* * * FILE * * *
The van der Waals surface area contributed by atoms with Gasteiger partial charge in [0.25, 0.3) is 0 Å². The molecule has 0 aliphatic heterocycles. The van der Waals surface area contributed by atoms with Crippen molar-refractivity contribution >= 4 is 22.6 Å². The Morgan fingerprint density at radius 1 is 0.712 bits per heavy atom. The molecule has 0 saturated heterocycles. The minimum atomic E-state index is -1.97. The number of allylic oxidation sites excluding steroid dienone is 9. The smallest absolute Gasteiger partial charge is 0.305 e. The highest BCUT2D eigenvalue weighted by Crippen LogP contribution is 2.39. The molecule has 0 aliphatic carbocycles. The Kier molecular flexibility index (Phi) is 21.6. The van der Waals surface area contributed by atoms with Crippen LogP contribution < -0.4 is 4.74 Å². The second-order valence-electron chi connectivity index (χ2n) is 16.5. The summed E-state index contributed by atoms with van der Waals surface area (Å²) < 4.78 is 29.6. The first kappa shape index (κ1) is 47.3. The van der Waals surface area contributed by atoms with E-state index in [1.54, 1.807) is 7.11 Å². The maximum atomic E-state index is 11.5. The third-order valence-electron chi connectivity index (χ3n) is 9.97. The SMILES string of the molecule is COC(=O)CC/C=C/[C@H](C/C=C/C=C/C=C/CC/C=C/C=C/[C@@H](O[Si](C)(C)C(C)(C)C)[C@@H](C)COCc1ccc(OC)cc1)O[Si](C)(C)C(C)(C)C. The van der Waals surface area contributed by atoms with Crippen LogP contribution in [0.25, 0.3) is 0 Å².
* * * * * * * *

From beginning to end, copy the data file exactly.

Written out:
The van der Waals surface area contributed by atoms with Gasteiger partial charge in [0.25, 0.3) is 0 Å². The molecule has 0 aliphatic heterocycles. The van der Waals surface area contributed by atoms with Crippen molar-refractivity contribution >= 4 is 22.6 Å². The Morgan fingerprint density at radius 1 is 0.712 bits per heavy atom. The molecule has 0 saturated heterocycles. The minimum atomic E-state index is -1.97. The number of allylic oxidation sites excluding steroid dienone is 9. The smallest absolute Gasteiger partial charge is 0.305 e. The highest BCUT2D eigenvalue weighted by Crippen LogP contribution is 2.39. The molecule has 0 aliphatic carbocycles. The Kier molecular flexibility index (Phi) is 21.6. The van der Waals surface area contributed by atoms with Crippen LogP contribution < -0.4 is 4.74 Å². The second-order valence-electron chi connectivity index (χ2n) is 16.5. The summed E-state index contributed by atoms with van der Waals surface area (Å²) < 4.78 is 29.6. The first kappa shape index (κ1) is 47.3. The van der Waals surface area contributed by atoms with E-state index in [1.54, 1.807) is 7.11 Å². The maximum atomic E-state index is 11.5. The third-order valence-electron chi connectivity index (χ3n) is 9.97. The SMILES string of the molecule is COC(=O)CC/C=C/[C@H](C/C=C/C=C/C=C/CC/C=C/C=C/[C@@H](O[Si](C)(C)C(C)(C)C)[C@@H](C)COCc1ccc(OC)cc1)O[Si](C)(C)C(C)(C)C. The van der Waals surface area contributed by atoms with Crippen LogP contribution in [0.25, 0.3) is 0 Å².